To be quite honest, I have no particular love for Donald Trump – but he is what we have.  He doesn’t speak well.  I don’t think he has any idea what a republic is.  Then again, his last two predecessors didn’t really understand the concept of a republic either.  No doubt it’s not a word they use at Harvard.  Although I may not especially like the erratic, often juvenile Mr. Trump, it isn’t lost on me that he at least doesn’t hold me in contempt.  He may make war on illegal immigration and Muslim fundamentalism, but most of the alternatives are making war on me.  Twenty years ago I would have worried about a man who scares resident aliens, and even a few citizens, to death.  You will forgive me if I have come to the epiphany that protecting absolutely every minority’s feelings is not a rational government’s primary purpose.  You will forgive me, too, if I stop ignoring fourteen centuries of Islamic history, the stark brutality of Islamic scripture, and the barbarism of contemporary Islamic states.  Give me a gated, crime-free  community to live in, and maybe I can have the luxury of worrying about the planet’s weather.

I would prefer to have a genuine conservative candidate to vote for, and will probably vote for Cruz if he looks viable enough.  But if Donald Trump is what it has come to – I will happily take the risk and check the box next to his name.  Republican, independent, or Bull Moose party – I could not care less.  Conservatives don’t have a party.  We cannot be choosy.  Better Trump than the Democrat’s mad rush to national harikari.  And better Trump than the Republican establishment’s facilitation of the same national harikari, plus the now intolerable old lie that “it’s the best that we could do.”  It has never been impossible to build 700 miles of security fence.  Eisenhower built most of the interstate highway system in under a decade.  It has never been impossible to balance the budget.  Over the course of American history balanced budgets have actually been the norm.  Moral cowardice has never been an attractive trait, and no amount of clever advertising really makes it so.  Ivy leaguers like Hillary who fail, then get congratulated for their failures by the ivy league talking heads, do not impress me more than Trump.  Frankly, George W. Bush set the bar pretty low for ivy leaguers and Barack Obama took the bar down altogether.  It is sad to say that Trump would not be our first celebrity president.  Yet for all of his ratings appeal and flamboyance, he did at least accomplish something in his lifetime other than being popular and being famous.  He is, at least, a competent businessman.  That’s better than having such credentials as “I made a great speech at the ‘04 convention,” or “I married Bill Clinton,” or, the perennial favorite, “I waited my turn.”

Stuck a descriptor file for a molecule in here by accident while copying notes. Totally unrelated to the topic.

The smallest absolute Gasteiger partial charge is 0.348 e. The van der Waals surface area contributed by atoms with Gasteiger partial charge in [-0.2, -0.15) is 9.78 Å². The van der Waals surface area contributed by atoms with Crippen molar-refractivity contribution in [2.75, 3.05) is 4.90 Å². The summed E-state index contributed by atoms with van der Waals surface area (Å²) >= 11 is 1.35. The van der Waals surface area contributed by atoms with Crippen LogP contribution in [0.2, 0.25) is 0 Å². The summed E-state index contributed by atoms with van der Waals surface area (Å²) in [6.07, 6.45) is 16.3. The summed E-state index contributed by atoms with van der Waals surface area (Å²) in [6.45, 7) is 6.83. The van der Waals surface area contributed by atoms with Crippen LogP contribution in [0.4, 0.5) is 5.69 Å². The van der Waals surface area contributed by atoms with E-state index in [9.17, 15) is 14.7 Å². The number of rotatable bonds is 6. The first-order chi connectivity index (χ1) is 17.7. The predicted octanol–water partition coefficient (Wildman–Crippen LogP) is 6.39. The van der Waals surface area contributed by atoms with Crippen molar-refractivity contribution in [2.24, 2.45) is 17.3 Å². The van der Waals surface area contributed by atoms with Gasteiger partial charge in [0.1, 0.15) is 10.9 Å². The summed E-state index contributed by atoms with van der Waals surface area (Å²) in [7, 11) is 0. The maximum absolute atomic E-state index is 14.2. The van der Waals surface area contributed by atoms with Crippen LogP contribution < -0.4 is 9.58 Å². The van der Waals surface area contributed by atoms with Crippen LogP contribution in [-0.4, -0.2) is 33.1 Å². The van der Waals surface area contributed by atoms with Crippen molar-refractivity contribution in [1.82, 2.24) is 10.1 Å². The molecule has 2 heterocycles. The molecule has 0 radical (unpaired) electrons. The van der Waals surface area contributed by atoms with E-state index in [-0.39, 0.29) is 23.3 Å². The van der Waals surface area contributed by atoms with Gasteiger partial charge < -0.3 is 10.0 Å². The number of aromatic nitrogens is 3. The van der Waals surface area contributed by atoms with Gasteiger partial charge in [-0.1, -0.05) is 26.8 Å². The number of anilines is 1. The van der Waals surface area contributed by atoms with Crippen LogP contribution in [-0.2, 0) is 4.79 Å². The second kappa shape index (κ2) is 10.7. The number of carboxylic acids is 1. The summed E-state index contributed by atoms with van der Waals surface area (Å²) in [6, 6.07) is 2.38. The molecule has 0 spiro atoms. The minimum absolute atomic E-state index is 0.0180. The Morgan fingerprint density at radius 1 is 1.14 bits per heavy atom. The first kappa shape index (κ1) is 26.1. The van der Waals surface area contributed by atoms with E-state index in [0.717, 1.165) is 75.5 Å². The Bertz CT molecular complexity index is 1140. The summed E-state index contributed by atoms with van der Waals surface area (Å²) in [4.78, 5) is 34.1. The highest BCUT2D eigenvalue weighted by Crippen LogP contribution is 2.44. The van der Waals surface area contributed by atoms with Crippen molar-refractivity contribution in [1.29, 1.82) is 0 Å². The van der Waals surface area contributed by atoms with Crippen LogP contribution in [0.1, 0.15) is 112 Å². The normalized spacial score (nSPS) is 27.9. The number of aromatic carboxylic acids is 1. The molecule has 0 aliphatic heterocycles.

We have nearly died of the disease of too much compromise.  Of “reaching across the aisle.”  Of “building a coalition of our Muslim allies.”  We have no real friends in either quarter.  How can a free people compromise with totalitarian ideologies, either socialist or Islamic?  Let’s not fool ourselves.  America has bitter enemies – both foreign and domestic.  Donald Trump, for all of his flaws, must do.  He speaks his mind.  He understands and acknowledges at least the plainly obvious.  Most of all, so far, he doesn’t scare.